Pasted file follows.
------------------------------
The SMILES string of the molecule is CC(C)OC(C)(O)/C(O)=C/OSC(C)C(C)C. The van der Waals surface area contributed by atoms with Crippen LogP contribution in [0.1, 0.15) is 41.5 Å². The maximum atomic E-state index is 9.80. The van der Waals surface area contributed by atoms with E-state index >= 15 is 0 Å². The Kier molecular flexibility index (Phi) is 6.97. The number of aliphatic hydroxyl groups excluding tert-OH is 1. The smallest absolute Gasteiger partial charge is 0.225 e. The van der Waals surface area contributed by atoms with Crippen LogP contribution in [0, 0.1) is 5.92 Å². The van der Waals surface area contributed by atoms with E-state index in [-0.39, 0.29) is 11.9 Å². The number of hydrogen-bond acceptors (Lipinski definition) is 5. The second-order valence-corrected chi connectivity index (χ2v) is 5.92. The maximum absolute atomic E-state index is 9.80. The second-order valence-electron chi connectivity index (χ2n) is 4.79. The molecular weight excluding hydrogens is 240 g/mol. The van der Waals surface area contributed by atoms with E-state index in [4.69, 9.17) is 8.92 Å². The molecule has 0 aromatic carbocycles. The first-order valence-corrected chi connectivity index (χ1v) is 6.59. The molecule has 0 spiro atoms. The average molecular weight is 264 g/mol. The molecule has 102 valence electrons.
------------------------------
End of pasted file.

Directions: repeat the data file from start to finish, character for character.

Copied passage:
The SMILES string of the molecule is CC(C)OC(C)(O)/C(O)=C/OSC(C)C(C)C. The van der Waals surface area contributed by atoms with Crippen LogP contribution in [0.1, 0.15) is 41.5 Å². The maximum atomic E-state index is 9.80. The van der Waals surface area contributed by atoms with E-state index >= 15 is 0 Å². The Kier molecular flexibility index (Phi) is 6.97. The number of aliphatic hydroxyl groups excluding tert-OH is 1. The smallest absolute Gasteiger partial charge is 0.225 e. The van der Waals surface area contributed by atoms with Crippen LogP contribution in [0, 0.1) is 5.92 Å². The van der Waals surface area contributed by atoms with E-state index in [-0.39, 0.29) is 11.9 Å². The number of hydrogen-bond acceptors (Lipinski definition) is 5. The second-order valence-corrected chi connectivity index (χ2v) is 5.92. The maximum absolute atomic E-state index is 9.80. The second-order valence-electron chi connectivity index (χ2n) is 4.79. The molecular weight excluding hydrogens is 240 g/mol. The van der Waals surface area contributed by atoms with E-state index in [4.69, 9.17) is 8.92 Å². The molecule has 0 aromatic carbocycles. The first-order valence-corrected chi connectivity index (χ1v) is 6.59. The molecule has 0 spiro atoms. The average molecular weight is 264 g/mol. The molecule has 102 valence electrons.